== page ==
Authored by Revere Health

Healthy Living: The Importance of Diet and Exercise

January 3, 2017 | Family MedicineWellness Institute

Family Medicine - Healthy Living: Diet and Exercise


Staying healthy is at the top of nearly everyone’s priority list, and our daily choices can determine just how healthy we are. Not everything is in our control, but the habits and approaches we take to our health can often make a difference between being healthy and unhealthy.

Two areas we have the most control over are our diet and exercise. These can both have huge effects on overall health, and can be some of the main factors in preventing disease and other complications later in life. Preventive healthcare measures like proper diet and exercise can also help your budget.

What are some of the key benefits associated with a good diet and proper exercise? Let’s look at that, but first, let’s start off with some general diet and exercise recommendations.



Exercise: In general, you should be aiming for at least two-and-a-half hours of medium-intensity exercise per week, or a slightly lower amount of high-intensity exercise. Mixing aerobics in with things like weight training or sports is a great way to vary your workouts. Make sure to stretch before and after exercising, and take appropriate safety precautions.

Diet: Dietary needs differ for every person, but in general, some of the best foods you should regularly eat include:

  • Fruits and vegetables
  • Protein
  • Whole grains
  • Nuts and legumes

Try to balance items like dairy and oils, along with meats and poultry. Try to avoid sweets, overly salty foods, trans fat-heavy foods and overuse of alcohol. Pay attention to calorie count—your needed amount will vary based on your size, age and gender.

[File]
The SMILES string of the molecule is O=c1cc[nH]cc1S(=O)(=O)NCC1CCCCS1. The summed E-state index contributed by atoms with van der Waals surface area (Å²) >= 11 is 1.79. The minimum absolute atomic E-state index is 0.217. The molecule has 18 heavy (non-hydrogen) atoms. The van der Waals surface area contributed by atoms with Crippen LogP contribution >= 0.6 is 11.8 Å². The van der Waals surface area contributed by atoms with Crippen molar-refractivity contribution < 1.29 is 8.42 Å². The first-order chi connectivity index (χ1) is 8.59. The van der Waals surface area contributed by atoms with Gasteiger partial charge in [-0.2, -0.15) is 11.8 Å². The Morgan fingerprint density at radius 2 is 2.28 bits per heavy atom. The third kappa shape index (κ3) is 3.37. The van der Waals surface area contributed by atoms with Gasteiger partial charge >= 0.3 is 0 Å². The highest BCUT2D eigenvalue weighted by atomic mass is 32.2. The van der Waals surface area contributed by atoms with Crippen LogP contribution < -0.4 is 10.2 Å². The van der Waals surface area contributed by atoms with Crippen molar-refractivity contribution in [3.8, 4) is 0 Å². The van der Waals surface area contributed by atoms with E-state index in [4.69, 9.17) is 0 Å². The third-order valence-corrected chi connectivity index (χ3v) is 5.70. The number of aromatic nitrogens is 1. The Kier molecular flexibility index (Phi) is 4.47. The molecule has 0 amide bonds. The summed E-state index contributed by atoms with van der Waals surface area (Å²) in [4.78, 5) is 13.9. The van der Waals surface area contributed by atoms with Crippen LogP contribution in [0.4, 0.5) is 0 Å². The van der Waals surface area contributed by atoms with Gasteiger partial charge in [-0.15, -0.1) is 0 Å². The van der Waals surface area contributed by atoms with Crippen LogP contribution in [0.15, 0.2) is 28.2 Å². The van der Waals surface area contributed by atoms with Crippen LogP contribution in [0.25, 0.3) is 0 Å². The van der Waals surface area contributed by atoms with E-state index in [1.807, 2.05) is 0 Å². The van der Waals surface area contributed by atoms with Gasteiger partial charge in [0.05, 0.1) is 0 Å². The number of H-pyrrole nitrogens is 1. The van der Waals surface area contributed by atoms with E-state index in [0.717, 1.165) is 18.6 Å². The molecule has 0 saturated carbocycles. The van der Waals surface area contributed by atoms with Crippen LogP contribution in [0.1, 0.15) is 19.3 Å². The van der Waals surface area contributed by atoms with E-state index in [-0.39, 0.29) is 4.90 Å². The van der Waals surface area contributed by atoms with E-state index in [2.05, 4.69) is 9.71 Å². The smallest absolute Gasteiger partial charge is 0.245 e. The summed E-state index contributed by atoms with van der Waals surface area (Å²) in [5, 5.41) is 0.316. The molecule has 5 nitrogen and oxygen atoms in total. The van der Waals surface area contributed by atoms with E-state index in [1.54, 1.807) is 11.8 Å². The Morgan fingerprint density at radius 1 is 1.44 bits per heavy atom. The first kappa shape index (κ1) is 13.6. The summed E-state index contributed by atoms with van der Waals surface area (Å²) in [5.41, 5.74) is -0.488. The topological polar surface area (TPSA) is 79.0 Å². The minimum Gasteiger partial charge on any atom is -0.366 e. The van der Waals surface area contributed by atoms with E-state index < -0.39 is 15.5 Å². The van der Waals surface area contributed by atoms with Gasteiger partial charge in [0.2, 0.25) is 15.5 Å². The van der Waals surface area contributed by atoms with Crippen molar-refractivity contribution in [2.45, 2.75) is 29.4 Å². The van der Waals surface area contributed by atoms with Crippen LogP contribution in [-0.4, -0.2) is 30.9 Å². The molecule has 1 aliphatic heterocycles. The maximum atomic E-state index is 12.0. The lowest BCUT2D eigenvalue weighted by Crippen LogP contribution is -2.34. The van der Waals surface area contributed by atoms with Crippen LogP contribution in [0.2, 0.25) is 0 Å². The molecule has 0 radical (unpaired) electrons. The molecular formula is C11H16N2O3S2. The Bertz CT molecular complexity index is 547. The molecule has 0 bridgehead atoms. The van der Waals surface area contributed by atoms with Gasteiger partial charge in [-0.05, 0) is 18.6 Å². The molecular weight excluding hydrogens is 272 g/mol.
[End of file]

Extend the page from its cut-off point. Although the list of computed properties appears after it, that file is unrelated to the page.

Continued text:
Disease Prevention

The largest benefit of a great diet and regular exercise is the way it helps your body stave off diseases and other conditions. Your body’s immune system is a complex machine, and diet and exercise can heavily affect it. Too many of the wrong foods can put you at risk, but the right foods complemented by appropriate exercise can actually boost your body’s ability to fight disease.

Some of the diseases that a good diet and regular exercise can prevent include:


  • Heart disease
  • High blood pressure
  • High cholesterol
  • Diabetes
  • • Stroke
  • Depression
  • Several types of cancer
  • Arthritis


Mood and Energy

Both diet and exercise, especially the latter, can have major effects on your mood. Chemicals in the brain called “endorphins” make you feel happy and positive, and these are triggered by most forms of exercise.

Diet can have many of the same effects, and there are indicators out there suggesting that proper diet and exercise are two major factors in overall mental health. Both help reduce stress and can increase brain activity. Endorphin stimulation can also help prevent depression and raise self-esteem.



Weight is one of the key factors involved in heart disease, high cholesterol or blood pressure and several other conditions. What are the top two factors that influence weight? You got it, diet and exercise.  



Sleep issues are a concern for millions of people around the globe, and diet and exercise can influence your sleep habits. Exercise, in particular, can directly impact your ability to fall asleep and stay asleep. It’s recommended that you don’t exercise heavily or eat right before bedtime, but proper habits in both areas can turn restless nights into comfortable ones.

If you are trying to improve your exercise and dietary habits, consult with your primary care provider. He or she will be able to get you on a plan that’s right for you.


Our family medicine practices handle a variety of medical needs for patients of all genders and all ages. Our Utah family medicine providers are trained in a broad range of disciplines including internal medicine, pediatrics, obstetrics and gynecology and geriatrics.



The Live Better Team

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This information is not intended to replace the advice of a medical professional. You should always consult your doctor before making decisions about your health.